Signal Path Podcast: FINNEAS
Listen to the latest SIGNAL PATH podcast with the Grammy-winning producer and songwriter FINNEAS, the creative mastermind behind some of the biggest hits by Billie Eilish, Selena Gomez, Camila Cabello and many more.
Hear the stories behind the music with the Signal Path podcast. Tapping a global network of musicians, producers, engineers and other sonic innovators, Shure brings you exclusive interviews with the people shaping the world of audio.
Episode 53 – FINNEAS
For the latest episode of Signal Path, we spoke with the multi-instrumentalist, producer and songwriter FINNEAS. In the podcast, we discuss the difference between producing his own songs and those of his superstar little sister, Billie Eilish, why he likes to incorporate random audio samples into many tracks and the Grammy nomination for his first solo album, ‘Optimist’. This episode was recorded remotely with the SM7B and MV7 microphones.
Marc Young: Hi Finneas, thanks so much for speaking with me today. First off, congratulations on the Grammy nominations.
FINNEAS: Thank you, man. I appreciate it. It's the third year in a row, but that doesn't mean that it's any less of an honor and any less meaningful to me. So yes, I want that to be known. It doesn't get less cool.
I was just going to say, because I know winning a Grammy is nothing new to you, but you are nominated for the first time as Best New Artist for your debut solo album, Optimist. So does that mean your little sister gets to bust your chops?
She won Best New Artists two years ago, but she can do whatever she wants. Our love language is making fun of each other, so I'm sure I'll hear about it. But, you know, all of the nominees for Best New Artist this year are awesome. And I've always maintained, I said this even the first year, that being nominated is the coolest part. Winning and losing, both of them are, however, you feel about them. But being nominated, being recognized in the category with the other songs, albums, artists that you're a fan of.
I'm in this category with artists I love, like Baby Keem and Arlo Parks and Olivia (Rodrigo) and The Kid Laroi had this incredible year, and I love Saweetie and Arooj Aftab, so that all makes it such an honor. And there's nobody that could win this award that I wouldn't jump to my feet and applaud for. You know what I mean? I don't have any feeling of like, ‘Oh, come on, they won it?!’ They're all awesome and deserving.
Good to hear you're not going to be jumping up there Kanye-style grabbing the mic and stuff.
Oh yeah, I would never!
But you did actually win Producer of the Year before, and that's, of course, what sparked this interview. The idea that we would speak to you for the Producers edition of LOUDER magazine. And you've used your production talents to great effect on the Billie Eilish albums and for other artists like Selena Gomez and Tove Lo and now your own solo material. So I wanted to ask, how different was it self-producing ‘Optimist’ compared to working, say, with your sister and with other artists? Is it three degrees of Finneas there, like, three degrees of separation?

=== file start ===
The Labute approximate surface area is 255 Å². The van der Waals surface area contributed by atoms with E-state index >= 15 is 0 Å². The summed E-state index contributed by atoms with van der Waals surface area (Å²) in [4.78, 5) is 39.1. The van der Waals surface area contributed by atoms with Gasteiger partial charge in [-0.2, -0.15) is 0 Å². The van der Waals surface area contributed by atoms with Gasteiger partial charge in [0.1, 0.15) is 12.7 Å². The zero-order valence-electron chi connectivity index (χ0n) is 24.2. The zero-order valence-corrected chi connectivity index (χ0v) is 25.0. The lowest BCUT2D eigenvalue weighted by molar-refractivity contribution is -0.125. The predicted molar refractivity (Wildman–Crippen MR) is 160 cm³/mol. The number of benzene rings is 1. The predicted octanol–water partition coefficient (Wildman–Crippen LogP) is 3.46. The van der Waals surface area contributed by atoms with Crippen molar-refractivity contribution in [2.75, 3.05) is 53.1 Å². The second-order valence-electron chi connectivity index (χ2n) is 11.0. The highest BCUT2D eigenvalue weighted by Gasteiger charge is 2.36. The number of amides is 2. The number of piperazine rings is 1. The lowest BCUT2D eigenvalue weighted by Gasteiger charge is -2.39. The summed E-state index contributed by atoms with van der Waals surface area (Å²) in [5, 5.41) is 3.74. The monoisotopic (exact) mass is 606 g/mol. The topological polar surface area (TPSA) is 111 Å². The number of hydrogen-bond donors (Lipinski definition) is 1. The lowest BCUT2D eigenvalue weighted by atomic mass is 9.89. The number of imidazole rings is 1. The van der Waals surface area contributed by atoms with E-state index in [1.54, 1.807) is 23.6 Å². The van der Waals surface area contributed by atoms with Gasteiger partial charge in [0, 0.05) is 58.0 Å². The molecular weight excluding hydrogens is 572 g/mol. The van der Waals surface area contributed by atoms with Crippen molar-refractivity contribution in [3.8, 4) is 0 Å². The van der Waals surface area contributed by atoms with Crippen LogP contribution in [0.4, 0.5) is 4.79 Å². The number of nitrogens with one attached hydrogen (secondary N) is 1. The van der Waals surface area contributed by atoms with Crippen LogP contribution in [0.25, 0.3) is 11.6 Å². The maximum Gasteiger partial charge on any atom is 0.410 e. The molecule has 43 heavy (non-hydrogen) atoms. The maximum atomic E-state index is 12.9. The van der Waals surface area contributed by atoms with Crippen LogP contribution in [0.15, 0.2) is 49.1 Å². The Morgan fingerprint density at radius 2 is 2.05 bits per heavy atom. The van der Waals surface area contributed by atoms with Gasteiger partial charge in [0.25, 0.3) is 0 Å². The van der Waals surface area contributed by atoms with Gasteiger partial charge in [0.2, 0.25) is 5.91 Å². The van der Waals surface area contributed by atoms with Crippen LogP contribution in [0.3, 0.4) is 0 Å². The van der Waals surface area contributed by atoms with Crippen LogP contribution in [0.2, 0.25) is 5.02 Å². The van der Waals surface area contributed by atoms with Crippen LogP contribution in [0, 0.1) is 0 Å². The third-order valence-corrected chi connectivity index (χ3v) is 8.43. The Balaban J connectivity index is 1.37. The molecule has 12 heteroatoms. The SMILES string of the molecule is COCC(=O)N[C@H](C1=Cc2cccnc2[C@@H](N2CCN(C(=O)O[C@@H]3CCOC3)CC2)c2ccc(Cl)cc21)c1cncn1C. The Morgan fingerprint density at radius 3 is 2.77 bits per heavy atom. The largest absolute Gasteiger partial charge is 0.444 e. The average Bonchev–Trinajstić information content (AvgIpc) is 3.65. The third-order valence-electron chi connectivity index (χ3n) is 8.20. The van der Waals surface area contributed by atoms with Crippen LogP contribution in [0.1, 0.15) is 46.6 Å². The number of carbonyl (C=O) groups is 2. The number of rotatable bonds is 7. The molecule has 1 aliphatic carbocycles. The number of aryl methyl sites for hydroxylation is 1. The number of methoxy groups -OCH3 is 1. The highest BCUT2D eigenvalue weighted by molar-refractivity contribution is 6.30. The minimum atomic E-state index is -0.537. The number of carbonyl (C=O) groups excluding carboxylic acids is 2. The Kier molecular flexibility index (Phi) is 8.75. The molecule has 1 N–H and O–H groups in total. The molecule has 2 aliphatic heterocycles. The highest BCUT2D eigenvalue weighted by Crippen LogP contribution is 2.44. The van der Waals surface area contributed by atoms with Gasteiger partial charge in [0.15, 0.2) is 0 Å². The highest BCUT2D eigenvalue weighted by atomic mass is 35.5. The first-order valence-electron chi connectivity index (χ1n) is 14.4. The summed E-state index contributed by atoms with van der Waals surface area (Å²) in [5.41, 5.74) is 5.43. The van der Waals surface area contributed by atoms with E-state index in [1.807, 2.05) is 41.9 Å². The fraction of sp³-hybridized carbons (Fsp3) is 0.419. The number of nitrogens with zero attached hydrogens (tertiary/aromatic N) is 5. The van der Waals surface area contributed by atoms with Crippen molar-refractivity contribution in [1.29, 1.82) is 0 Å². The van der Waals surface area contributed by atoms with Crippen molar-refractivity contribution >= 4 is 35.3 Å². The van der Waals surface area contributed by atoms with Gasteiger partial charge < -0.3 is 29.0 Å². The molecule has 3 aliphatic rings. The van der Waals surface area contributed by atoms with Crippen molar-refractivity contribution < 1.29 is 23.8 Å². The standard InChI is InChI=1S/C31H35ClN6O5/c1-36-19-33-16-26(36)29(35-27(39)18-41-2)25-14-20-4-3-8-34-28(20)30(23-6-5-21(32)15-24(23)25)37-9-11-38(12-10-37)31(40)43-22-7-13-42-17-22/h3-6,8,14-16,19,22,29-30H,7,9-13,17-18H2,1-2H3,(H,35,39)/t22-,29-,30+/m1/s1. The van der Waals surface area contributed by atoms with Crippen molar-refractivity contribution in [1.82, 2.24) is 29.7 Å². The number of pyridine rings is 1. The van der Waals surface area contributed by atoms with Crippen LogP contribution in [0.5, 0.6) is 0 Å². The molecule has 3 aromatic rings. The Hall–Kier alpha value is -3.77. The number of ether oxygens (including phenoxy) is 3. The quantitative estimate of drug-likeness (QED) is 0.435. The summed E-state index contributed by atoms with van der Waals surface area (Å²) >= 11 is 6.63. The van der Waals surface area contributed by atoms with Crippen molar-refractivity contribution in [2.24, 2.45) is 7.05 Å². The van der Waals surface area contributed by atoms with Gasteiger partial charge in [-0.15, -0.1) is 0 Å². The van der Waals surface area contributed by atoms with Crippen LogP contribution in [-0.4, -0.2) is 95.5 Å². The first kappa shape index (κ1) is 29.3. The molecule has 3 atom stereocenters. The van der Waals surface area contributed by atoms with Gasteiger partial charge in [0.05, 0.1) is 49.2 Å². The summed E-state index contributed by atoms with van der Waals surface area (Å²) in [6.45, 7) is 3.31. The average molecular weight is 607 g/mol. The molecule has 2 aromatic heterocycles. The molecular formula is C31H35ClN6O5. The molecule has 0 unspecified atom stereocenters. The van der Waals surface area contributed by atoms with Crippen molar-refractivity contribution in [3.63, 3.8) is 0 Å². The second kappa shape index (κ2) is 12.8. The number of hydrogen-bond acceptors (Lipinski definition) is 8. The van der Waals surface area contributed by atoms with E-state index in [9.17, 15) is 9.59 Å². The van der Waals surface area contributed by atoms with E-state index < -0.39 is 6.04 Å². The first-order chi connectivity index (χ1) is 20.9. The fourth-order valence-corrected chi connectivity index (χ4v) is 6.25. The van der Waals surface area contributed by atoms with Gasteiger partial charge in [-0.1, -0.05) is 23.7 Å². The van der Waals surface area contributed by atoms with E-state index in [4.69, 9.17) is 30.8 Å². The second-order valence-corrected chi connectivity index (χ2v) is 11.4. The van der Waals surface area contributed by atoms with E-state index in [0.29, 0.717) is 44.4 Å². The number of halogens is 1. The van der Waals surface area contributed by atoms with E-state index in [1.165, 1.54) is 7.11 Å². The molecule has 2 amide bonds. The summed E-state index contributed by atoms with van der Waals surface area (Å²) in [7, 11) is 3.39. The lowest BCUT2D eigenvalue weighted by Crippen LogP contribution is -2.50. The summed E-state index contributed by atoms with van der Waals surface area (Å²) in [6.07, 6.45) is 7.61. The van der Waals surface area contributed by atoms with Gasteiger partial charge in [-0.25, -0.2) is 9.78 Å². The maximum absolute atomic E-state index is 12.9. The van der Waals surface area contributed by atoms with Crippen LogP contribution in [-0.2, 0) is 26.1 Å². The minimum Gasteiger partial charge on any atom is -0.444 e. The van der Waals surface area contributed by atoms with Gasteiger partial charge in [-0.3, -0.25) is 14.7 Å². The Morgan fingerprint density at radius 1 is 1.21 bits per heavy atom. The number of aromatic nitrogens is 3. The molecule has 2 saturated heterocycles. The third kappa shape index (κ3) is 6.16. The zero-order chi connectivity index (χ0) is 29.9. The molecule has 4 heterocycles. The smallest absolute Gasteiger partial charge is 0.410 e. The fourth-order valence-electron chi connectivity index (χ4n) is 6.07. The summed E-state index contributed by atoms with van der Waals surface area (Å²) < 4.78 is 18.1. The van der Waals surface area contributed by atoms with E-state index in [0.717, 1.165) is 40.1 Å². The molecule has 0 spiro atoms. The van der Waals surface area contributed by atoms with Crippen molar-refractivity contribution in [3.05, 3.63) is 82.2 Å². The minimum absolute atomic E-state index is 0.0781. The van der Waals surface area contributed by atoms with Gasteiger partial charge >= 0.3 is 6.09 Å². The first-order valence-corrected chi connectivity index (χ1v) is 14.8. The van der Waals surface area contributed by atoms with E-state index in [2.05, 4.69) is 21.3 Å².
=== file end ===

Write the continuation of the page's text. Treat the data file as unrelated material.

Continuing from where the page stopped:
Yeah, well I think the way that I think of me as a songwriter, I guess that's where I'm the most inseparable from myself. If that makes any sense. Like, I'm writing a song with my brain and my vocabulary and whatever. So I guess when I write with other people, how do I put this? When I write with other people, I'm integrating their vocabulary, their language, their life story. So that's sort of what makes it different when I write with people. When I produce, whether I'm producing for Billie or another artist or myself, it's like I'm kind of always being objective.
You know what I mean? Once I've written a song, even if it's just me sitting there singing it's like as a producer, I'm still listening to my own song and going, ‘Oh, he could give a better vocal performance.’ I'm almost thinking about myself in second or third person, right? I'm like, ‘Oh, you can do that better. I don't know if you're really hitting the nail on the head there.’ So I feel like with production, I really am able to be objective about even when it's myself. So it's not as different as I maybe thought it would be.
So can you say that you approached the new album holistically, that is, going for a specific sound or concept or vibe, or was it more getting to do all the stuff that you can't do when you're producing other people? Whether that's musically or subject matter wise.
I think I just definitely wanted it to be. I'm not a believer that everything has to sound the same, but I want it to feel cohesive, you know what I mean. And I also really wanted it to feel like me. And I think that would be my worst fear as an artist: that you hear me singing a line or you hear me singing over a style of production and you think this doesn't make any sense, you know what I mean? And that is what makes it the most fun for me to get to produce music for other artists. Like, I get to do stuff for Tove Lo or Billie or Ben Platt, or who else makes the most sense to mention here Selena Gomez, Camilla Cabello, JP Saxe.
I get to live in worlds of theirs that would not make sense for me to be in. And that's so fun. Like that's the job of a producer is getting to, sort of tackle these other genres, these other styles. And so I do have to be kind of careful when I put out my own music. Is this really me? And when I listen back to my older music, if I go a couple of years back in time, like, there's a couple of songs that I feel like don't do as good a job of being truly authentic to myself.
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